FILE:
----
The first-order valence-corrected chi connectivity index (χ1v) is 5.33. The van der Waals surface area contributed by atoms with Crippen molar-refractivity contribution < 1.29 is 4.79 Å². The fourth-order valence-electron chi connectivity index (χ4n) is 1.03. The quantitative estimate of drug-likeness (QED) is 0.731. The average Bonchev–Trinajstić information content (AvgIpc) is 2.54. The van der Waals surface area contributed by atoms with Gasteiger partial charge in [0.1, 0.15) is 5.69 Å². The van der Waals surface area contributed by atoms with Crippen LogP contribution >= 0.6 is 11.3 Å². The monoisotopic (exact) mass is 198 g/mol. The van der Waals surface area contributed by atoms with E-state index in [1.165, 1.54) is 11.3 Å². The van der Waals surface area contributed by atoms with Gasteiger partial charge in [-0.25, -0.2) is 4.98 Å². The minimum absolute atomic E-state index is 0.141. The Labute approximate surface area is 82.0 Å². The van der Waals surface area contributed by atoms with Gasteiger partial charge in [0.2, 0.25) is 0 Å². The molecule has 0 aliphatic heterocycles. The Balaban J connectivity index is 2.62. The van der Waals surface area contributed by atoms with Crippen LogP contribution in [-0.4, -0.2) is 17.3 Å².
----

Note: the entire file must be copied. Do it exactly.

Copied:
The first-order valence-corrected chi connectivity index (χ1v) is 5.33. The van der Waals surface area contributed by atoms with Crippen molar-refractivity contribution < 1.29 is 4.79 Å². The fourth-order valence-electron chi connectivity index (χ4n) is 1.03. The quantitative estimate of drug-likeness (QED) is 0.731. The average Bonchev–Trinajstić information content (AvgIpc) is 2.54. The van der Waals surface area contributed by atoms with Gasteiger partial charge in [0.1, 0.15) is 5.69 Å². The van der Waals surface area contributed by atoms with Crippen LogP contribution >= 0.6 is 11.3 Å². The monoisotopic (exact) mass is 198 g/mol. The van der Waals surface area contributed by atoms with E-state index in [1.165, 1.54) is 11.3 Å². The van der Waals surface area contributed by atoms with Gasteiger partial charge in [-0.25, -0.2) is 4.98 Å². The minimum absolute atomic E-state index is 0.141. The Labute approximate surface area is 82.0 Å². The van der Waals surface area contributed by atoms with Gasteiger partial charge in [0.2, 0.25) is 0 Å². The molecule has 0 aliphatic heterocycles. The Balaban J connectivity index is 2.62. The van der Waals surface area contributed by atoms with Crippen LogP contribution in [-0.4, -0.2) is 17.3 Å².